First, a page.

Happy to report that although 200,000sf of the 300,000sf building was demolished the best parts 100,000sf (including the architecturally significant facade) were kept. The interior has been cleaned up and rehabilitated and looks great. New roof, etc. Occidental Chemical Corp (a division of Occidental Petroleum) is going to be running their east coast calcium chloride (ice melter) packaging facility out of this location. Oxy is the world's largest supplier of calcium chloride. All new rail track has been brought into the sight. Calcium chloride is railed in from Michigan in bulk and then packaged at the site. Trucks will pick up the packaged calcium chloride from the site for wholesale distribution throughout the east coast. Although the operation will not be as large as the battery plant, it is good to see industrial jobs coming back to New Brunswick.

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I did see the other week that they sectioned it off about 2/3rds of the way thru the 'vestibule' of the original building.

 

IMO 'architecturally pleasant' is more applicable than "significant"; for if it was the latter, they would have kept the whole front section rather than cutting it as they did. 

The dead flat side is a bit unsettling, aesthetically… will see if I can get a pic soon. 

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Oh, this might be my favorite thread, yet.  Sad thread, but favorite thread.  This is what resonates with me about cars the most.  The people that built them in all these old plants and we keep seeing them keep get torn down.

 

My first love is actually genealogy, Got  a lot of family lines that go through the car industry in Detroit.  Spent a lot of time looking at the old plans for plants and then seeing them go one by one - not good.  Got a little collection myself of images saved in a PowerPoint for my future generations.  I want them to be able to see what once was and where their roots came from, so enjoyed seeing the N.J area.  Look forward to more.

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Balthazar- responding to your comment that "IMO 'architecturally pleasant' is more applicable than "significant"; for if it was the latter, they would have kept the whole front section rather than cutting it as they did."

 

I think they kept what they could, but couldn't keep the whole front as it probably wouldn't have worked for the new use.  Looks much better than some precast tilt-up building if you ask me and keeps some of the history there.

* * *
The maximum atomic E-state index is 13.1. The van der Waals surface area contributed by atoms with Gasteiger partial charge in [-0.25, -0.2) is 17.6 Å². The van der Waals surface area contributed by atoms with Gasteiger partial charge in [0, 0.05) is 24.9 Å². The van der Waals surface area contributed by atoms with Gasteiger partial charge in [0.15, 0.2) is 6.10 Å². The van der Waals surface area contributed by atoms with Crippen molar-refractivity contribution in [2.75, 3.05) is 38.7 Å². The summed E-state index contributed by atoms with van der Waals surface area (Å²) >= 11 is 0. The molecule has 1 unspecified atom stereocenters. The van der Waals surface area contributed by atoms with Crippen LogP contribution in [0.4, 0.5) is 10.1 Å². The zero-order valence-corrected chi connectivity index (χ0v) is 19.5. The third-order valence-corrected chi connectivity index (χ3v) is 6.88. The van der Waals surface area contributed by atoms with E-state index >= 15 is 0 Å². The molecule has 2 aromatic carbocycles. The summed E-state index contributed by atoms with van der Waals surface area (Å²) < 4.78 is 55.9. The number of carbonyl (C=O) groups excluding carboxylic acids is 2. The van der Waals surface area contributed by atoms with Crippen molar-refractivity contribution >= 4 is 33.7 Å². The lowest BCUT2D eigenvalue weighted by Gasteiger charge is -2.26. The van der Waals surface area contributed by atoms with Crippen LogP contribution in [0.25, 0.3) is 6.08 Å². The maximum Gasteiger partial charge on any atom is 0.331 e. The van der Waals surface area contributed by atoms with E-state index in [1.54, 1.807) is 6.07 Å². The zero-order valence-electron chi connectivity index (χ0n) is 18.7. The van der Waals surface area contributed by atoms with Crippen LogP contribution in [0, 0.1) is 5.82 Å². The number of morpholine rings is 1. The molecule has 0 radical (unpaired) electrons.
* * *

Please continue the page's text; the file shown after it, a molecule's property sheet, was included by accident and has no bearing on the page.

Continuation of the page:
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I might have been possible to save the entire front and do whatever on the backside, keeping the same basic new square footage & all of the charm of the original facade. There is a HUGE swath of empty land (at this point anyway) to the right where that scenario could've still been standing.

 

I'm not bitter or angry, just saying. It's kinda Frankenstein-esque.

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Seattle was loosing way to many old brick buildings to new 21st century looking sky scrapers, so a couple years back they passed a law that if it is an old building and they have a age scale you have to keep so much of it and now in the oldest section of Seattle, they have put up temp steel bracing to hold onto the brick walls and dug out deep to build a 21st century skyscraper with the old 1 to 3 story brick front. They have done a pretty good job of blending the old building with the new.

 

Here is one of the old buildings being rebuilt new from the inside protecting the old outside walls but giving a rise to a stronger better modern building.

post-12-0-00771800-1429328265_thumb.jpg

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Fisher Body Plant 21 back in the news.  From the Detroit Free Press !6 APR 2015, a continuation from an article going back to 14 OCT 2014, Dimitri Hegemann, described as cultural activist, community organizer and a German nightclub owner (specifically, what was known as East Germany) has had his eye on Plant 21 for awhile.

 

Whether it pans out, is anyone's guess.  I would say, he sounds like a good candidate to get it done.  When the walls went down in Germany, he made his move from (West) Germany into Berlin.  I believe, he has the insight, fortitude, and experience to revitalize this abandoned building.  I hope his concept moves from speculation into a purchase in the near futures.

 

Got to say, I was in Germany for a year, right about the time the walls came down.  When I crossed over into East Germany, the experience is one that I will never forget.  There was an abundance of old buildings crumbling.  It was like I had stepped into another dimension, where time stood still.